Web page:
By opting to file a petition challenging the re-election of President Uhuru Kenyatta at the eleventh hour, Nasa may have inadvertently exposed itself to dirty tactics by suspected agents of state or overzealous actors in the security docket.
Interviews with opposition lawyers who assembled the petition showed a series of tactics they were allegedly subjected to by forces determined to ensure they did not file it at the Supreme Court in time.
The lawyers, who sought anonymity for fear of reprisals from security organs, said the lorries hired to ferry the documents to the court on August 18 were caught up in a huge traffic jam between Nyayo National Stadium and Parliament buildings.
“At that point, we almost regretted the decision to take our evidence to the court at the last minute,” one of the lawyers, who insisted that such a jam was unusual in Nairobi at 10pm, said.
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The opposition insists there was every indication that the jam was artificially created to delay the filing of the petition before the midnight deadline, effectively killing the case.
“Getting to the City Centre was a feat in itself. We spent close to two hours to cover a distance one would ordinarily do in less than an hour, given it was past rush-hour,” a senior member of the Nasa legal team said.
It took the intervention of the security team attached to Mr Raila Odinga — the plaintiff in the case — to manoeuvre its way into town to present the documents to the court in time.
The petition was eventually filed at 11.42pm, just 18 minutes to the deadline.
And on Friday, two lawyers acting for Nasa in the petition — MPs Millie Odhiambo (Suba North) and Anthony Oluoch (Mathare) — were forced to use six boda bodas to reach town to deliver additional files to buttress their case.
They were rushing to beat the 1pm deadline set by Chief Justice David Maraga.
Before then, Nasa officials said they were being watched by intelligence officers.
Our sources said they were also monitored on a 24-hour basis by undercover police officers, reportedly detailed to kidnap or induce them to switch camp.
The history of Kenya’s politics is replete with cases of political competitors being kidnapped by their opponents’ agents on the eve of filing nomination papers to ensure they are locked out on technicality.
The decision to file the petition was as a result of a last-minute change of mind on the part of Mr Odinga who, during the campaigns, said he would not seek legal redress if he felt the Independent Electoral and Boundaries Commission would not have conducted the August 8 elections properly.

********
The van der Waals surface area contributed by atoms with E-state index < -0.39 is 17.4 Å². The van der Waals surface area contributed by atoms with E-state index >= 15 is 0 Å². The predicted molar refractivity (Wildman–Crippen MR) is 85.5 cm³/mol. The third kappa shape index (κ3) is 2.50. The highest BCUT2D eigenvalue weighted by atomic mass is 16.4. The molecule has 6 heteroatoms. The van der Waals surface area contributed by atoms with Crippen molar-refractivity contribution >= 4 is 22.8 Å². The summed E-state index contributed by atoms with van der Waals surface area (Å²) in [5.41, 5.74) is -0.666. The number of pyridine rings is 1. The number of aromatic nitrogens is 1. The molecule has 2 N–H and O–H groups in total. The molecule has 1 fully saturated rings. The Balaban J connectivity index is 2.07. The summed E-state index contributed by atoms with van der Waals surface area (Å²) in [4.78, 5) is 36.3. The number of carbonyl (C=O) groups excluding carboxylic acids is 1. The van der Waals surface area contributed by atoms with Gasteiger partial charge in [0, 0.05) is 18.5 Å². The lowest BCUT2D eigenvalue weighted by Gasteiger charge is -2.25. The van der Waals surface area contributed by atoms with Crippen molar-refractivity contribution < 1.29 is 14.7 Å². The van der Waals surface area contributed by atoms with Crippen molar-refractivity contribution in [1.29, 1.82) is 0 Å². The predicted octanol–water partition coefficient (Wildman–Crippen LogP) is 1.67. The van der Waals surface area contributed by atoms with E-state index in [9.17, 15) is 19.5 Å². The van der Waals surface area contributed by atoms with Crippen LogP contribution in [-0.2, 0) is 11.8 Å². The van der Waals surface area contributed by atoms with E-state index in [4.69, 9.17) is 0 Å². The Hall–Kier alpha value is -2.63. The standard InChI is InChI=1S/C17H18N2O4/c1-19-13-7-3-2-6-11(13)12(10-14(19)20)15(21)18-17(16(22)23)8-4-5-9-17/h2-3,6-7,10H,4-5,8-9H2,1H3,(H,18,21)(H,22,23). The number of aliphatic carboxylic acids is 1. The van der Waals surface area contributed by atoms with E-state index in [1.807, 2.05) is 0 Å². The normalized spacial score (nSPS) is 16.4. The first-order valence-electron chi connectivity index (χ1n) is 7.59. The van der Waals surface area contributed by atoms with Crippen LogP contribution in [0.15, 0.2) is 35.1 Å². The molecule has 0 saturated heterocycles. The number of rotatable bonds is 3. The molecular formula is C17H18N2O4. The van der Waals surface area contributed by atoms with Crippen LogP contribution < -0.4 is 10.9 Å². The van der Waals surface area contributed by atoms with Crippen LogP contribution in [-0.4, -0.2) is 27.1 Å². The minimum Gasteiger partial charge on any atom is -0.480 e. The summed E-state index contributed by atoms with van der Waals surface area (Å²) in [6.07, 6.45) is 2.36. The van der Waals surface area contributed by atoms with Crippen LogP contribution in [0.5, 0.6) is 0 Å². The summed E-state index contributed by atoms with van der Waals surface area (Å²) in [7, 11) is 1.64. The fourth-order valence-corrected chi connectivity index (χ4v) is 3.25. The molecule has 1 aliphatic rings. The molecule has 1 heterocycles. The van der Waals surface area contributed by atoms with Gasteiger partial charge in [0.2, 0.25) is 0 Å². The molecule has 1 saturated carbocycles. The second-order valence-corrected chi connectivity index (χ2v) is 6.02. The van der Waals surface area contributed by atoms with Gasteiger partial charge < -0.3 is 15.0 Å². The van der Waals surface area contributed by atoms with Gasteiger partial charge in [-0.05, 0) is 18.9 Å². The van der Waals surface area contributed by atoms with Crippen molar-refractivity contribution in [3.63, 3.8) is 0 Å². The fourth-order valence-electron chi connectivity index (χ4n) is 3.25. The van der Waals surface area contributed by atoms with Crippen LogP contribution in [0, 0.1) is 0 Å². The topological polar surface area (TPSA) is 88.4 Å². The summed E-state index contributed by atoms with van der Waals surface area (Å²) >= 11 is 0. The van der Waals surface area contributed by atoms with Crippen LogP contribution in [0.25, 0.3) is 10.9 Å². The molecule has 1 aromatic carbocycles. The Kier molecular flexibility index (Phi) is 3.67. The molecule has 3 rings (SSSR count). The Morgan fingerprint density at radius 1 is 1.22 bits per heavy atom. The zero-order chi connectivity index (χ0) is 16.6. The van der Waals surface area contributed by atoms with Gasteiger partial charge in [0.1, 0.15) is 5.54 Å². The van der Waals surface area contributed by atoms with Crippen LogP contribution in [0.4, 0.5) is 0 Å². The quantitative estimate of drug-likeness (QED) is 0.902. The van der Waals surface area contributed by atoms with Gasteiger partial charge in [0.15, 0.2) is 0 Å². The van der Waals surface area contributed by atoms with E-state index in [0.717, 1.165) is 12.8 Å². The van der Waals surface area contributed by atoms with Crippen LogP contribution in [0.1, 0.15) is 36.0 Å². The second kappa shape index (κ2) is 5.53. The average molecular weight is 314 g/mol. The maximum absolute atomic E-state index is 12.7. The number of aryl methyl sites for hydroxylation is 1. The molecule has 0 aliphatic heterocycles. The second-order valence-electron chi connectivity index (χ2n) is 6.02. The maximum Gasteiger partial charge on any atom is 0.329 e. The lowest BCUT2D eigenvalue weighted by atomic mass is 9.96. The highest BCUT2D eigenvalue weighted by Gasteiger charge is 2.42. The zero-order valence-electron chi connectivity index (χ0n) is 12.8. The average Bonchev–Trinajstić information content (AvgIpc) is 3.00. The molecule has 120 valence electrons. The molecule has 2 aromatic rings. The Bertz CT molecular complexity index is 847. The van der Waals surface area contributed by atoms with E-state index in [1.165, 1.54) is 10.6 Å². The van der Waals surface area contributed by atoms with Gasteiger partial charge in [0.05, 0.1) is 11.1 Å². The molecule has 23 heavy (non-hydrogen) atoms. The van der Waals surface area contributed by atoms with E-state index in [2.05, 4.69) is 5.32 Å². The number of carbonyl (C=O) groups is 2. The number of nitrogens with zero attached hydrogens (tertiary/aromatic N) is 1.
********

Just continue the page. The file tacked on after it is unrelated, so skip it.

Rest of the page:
“We had said we would not go to court but changed with the attack on civil society and the determination to silence voices that could seek redress like AfriCOG and the Kenya Human Rights Commission,” the opposition chief would later explain.
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But while lawyers will be hogging all the limelight during hearing sessions that start today (Sunday), it is the researchers and clerical staff numbering about 900 — both for IEBC, Jubilee and Nasa — that have shouldered the bulk of the immense work.
For three and half days, they suspended sleep.
Researchers ploughed through thousands of pages to assemble their evidence or defence while others drafted and edited affidavits and other filings.
And it has also been brisk business for printers.
IEBC manager in charge of communications Andrew Limo admitted that it was not easy for staff.
“We have had to sacrifice family and personal engagements to focus on this.
“Coming after an extensive election, we had to re-summon our energies one more time since you realise this is intensive in terms of human and resources,” he said.
Jubilee Vice-Chairman David Murathe said the parallel tallying centre the party set up came in handy when assembling material to defend Mr Kenyatta’s victory in court.
“With the material in place, we have engaged top lawyers to execute the case,” Mr Murathe told the Sunday Nation.
Quietly, Jubilee and IEBC had been crossing their fingers that Mr Odinga stuck to his declaration not to file a petition against the presidential poll results.
Their fears were well grounded as has been demonstrated by the huge filings and what promises to be an epic legal battle that could see Mr Kenyatta’s win nullified and a fresh election held.
Before this, the government had through the National NGO coordination Board resorted to attacks on agencies that expressed plans of challenging Mr Kenyatta’s election victory.
The petition has almost brought government business to a halt, with the private sector equally taking a beating.
The verdict on Friday will therefore come as a relief, whether it takes the country back to the elections or validates Mr Kenyatta and Jubilee’s poll win.